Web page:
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Peripheral artery disease: Pathology review

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Peripheral artery disease: Pathology review

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A 73-year-old man comes to the emergency department with sudden, severe leg pain. He was watching football at home when he experienced an acute-onset, sharp pain in the right calf that has progressively worsened. The patient reports being unable to feel the sock worn on that foot, and he is having difficulty moving his toes. He denies chest pain or shortness of breath. Medical history is significant for a small intracranial aneurysm that has been monitored on serial imaging and has remained stable in size for five years. The patient’s temperature is 37.0°C (98.6°F), pulse is irregularly irregular at 90/min, respirations are 20/min, and blood pressure is 135/85 mmHg. Physical exam shows pale and mottled skin starting 6 cm below the right tibial plateau and extending to the right toes. There is no swelling. Hair growth is normal. Carotid, radial, and femoral pulses are palpable bilaterally. The left posterior tibial artery pulse is palpable while his right is absent on palpation and has no signal on Doppler ultrasound. Which of the following locations is the most likely origin of this patient’s embolus?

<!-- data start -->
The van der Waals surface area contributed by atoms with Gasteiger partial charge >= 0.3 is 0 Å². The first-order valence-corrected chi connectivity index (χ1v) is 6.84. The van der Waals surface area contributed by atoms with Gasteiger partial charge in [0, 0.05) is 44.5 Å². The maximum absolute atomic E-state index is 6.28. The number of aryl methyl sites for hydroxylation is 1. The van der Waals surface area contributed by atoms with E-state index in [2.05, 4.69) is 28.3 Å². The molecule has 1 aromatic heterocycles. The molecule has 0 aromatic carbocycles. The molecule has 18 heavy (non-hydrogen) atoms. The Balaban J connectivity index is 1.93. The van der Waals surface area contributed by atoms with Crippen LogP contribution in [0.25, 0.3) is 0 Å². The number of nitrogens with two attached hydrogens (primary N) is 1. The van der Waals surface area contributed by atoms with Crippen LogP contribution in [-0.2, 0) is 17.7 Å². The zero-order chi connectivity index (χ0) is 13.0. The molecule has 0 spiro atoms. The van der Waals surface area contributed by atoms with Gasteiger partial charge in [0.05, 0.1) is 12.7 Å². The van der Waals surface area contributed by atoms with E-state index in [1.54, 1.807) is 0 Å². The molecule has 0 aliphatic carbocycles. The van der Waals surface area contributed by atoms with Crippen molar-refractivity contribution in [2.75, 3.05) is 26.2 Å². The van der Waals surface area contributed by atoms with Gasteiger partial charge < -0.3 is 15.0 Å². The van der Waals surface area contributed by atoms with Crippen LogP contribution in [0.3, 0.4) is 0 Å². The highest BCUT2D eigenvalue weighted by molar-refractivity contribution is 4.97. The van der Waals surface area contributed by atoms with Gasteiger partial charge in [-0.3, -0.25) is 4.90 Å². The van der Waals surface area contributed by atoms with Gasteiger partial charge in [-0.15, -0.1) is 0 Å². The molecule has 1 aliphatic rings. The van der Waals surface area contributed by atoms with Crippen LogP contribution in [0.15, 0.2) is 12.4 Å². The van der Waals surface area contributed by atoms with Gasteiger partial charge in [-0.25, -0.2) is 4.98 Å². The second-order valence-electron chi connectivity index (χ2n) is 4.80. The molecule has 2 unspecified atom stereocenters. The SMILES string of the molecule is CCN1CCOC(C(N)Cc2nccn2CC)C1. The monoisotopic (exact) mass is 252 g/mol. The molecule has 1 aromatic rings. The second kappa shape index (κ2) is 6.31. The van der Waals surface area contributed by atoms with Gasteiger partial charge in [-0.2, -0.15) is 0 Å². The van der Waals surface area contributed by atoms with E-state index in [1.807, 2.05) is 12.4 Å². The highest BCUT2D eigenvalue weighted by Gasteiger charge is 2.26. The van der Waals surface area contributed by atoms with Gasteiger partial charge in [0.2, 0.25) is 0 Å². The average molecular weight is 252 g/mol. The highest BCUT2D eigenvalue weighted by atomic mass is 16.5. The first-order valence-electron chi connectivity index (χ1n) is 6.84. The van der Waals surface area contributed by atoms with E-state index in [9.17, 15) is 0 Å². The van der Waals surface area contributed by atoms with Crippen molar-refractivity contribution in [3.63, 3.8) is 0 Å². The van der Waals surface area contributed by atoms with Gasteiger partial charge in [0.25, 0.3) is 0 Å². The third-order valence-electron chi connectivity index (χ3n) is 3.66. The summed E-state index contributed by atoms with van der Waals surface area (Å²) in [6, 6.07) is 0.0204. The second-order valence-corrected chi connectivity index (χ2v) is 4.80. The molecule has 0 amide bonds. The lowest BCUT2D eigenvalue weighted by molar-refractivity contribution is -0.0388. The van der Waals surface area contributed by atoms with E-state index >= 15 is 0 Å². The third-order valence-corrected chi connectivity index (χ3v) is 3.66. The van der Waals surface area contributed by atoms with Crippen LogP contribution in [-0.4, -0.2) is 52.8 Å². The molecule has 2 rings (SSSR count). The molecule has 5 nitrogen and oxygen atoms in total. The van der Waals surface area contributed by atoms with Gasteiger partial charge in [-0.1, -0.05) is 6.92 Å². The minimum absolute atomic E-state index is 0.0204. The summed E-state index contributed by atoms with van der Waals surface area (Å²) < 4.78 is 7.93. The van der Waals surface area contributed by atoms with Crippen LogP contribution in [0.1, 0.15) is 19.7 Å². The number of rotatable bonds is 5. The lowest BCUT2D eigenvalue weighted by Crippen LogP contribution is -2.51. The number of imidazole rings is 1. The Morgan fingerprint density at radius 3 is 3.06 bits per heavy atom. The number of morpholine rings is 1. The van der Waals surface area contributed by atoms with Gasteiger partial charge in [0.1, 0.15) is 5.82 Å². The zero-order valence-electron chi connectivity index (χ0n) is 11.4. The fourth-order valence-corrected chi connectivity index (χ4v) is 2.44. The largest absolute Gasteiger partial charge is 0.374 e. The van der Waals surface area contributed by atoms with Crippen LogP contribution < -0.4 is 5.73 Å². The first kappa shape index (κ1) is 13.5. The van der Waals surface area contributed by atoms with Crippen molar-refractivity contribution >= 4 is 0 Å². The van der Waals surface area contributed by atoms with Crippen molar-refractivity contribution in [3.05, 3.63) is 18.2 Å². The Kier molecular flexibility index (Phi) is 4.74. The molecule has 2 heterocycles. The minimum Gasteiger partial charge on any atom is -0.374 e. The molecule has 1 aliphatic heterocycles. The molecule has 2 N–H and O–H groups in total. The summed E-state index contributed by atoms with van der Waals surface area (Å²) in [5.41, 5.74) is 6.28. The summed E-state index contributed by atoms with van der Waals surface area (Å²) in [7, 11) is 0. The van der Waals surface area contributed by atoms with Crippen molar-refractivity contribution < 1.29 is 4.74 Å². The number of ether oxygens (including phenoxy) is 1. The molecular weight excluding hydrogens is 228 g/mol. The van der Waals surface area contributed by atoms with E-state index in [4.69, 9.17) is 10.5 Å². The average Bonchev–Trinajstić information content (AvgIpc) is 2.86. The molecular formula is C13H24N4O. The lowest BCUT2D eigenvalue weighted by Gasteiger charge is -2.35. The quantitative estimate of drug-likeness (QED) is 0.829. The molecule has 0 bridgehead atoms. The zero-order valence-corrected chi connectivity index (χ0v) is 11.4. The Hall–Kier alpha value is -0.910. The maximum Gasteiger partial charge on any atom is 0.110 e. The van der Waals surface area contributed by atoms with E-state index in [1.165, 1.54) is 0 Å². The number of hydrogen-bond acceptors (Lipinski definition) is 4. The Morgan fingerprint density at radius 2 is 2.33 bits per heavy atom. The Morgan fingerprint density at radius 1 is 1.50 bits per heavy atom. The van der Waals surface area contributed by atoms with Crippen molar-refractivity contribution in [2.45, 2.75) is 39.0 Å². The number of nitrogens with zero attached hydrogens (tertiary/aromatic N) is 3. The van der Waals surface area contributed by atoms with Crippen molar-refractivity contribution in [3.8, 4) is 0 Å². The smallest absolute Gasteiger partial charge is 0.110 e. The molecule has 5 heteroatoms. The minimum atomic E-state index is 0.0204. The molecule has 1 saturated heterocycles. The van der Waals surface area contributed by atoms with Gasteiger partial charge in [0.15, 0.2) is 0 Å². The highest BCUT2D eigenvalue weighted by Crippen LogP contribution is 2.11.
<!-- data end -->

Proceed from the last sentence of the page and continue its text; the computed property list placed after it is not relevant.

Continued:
Transcript

Content Reviewers:

Yifan Xiao, MD

Tariq is a 52-year-old individual who presents to the clinic complaining of left leg pain.

He describes the pain as “cramping” and mostly located in his calf.

He also mentions that the pain comes every time he walks from his home to the supermarket, and is relieved when he rests.

Tariq also has a known history of hypertension, diabetes mellitus, and a myocardial infarction 2 years ago.

On physical examination, there is a noticeable decrease in hair growth on the left side compared to the right, and the skin appears dry and shiny.

There is no leg swelling, and there’s no back pain.

Peripheral artery disease is insufficient tissue perfusion due to narrowing or occlusion of the aorta or one of its peripheral branches supplying the limbs.

Similar to coronary artery and cerebrovascular disease, the development of an atherosclerotic plaque that narrows or completely occludes an artery is the number one cause of peripheral artery disease, and so these diseases often coexist together.

So on the exam, an important clue may be an individual with a past medical history of a myocardial infarction or a stroke.

In addition, look for risk factors of atherosclerosis, such as hypertension, diabetes mellitus, smoking and hyperlipidemia.

The symptoms of peripheral artery disease depend on how bad the occlusion is.

In the early stages of the disease individuals may be completely asymptomatic.

One of the first symptoms is intermittent claudication.

This is characterized by cramping pain in the affected area that comes about during exercise, and is relieved with rest.